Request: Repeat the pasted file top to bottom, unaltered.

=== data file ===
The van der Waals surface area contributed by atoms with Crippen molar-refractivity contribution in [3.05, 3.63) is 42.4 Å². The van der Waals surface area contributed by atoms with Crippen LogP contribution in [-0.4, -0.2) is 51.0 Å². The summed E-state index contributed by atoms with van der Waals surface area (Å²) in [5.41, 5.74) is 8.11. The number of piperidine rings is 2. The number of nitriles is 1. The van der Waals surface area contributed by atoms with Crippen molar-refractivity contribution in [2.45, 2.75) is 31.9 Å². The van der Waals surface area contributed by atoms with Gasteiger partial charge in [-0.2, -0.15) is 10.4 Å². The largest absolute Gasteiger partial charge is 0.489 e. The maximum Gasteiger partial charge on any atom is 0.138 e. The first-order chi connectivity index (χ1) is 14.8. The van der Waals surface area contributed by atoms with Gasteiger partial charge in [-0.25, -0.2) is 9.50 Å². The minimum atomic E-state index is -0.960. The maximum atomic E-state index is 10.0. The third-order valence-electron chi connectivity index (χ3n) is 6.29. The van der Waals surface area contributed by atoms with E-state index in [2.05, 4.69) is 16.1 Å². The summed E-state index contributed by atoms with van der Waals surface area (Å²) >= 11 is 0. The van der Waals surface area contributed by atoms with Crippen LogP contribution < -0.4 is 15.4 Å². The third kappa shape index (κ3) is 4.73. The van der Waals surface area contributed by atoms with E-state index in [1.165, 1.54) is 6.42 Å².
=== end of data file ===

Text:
The van der Waals surface area contributed by atoms with Crippen molar-refractivity contribution in [3.05, 3.63) is 42.4 Å². The van der Waals surface area contributed by atoms with Crippen LogP contribution in [-0.4, -0.2) is 51.0 Å². The summed E-state index contributed by atoms with van der Waals surface area (Å²) in [5.41, 5.74) is 8.11. The number of piperidine rings is 2. The number of nitriles is 1. The van der Waals surface area contributed by atoms with Crippen molar-refractivity contribution in [2.45, 2.75) is 31.9 Å². The van der Waals surface area contributed by atoms with Gasteiger partial charge in [-0.2, -0.15) is 10.4 Å². The largest absolute Gasteiger partial charge is 0.489 e. The maximum Gasteiger partial charge on any atom is 0.138 e. The first-order chi connectivity index (χ1) is 14.8. The van der Waals surface area contributed by atoms with Gasteiger partial charge in [-0.25, -0.2) is 9.50 Å². The minimum atomic E-state index is -0.960. The maximum atomic E-state index is 10.0. The third-order valence-electron chi connectivity index (χ3n) is 6.29. The van der Waals surface area contributed by atoms with E-state index in [2.05, 4.69) is 16.1 Å². The summed E-state index contributed by atoms with van der Waals surface area (Å²) >= 11 is 0. The van der Waals surface area contributed by atoms with Crippen LogP contribution < -0.4 is 15.4 Å². The third kappa shape index (κ3) is 4.73. The van der Waals surface area contributed by atoms with E-state index in [1.165, 1.54) is 6.42 Å².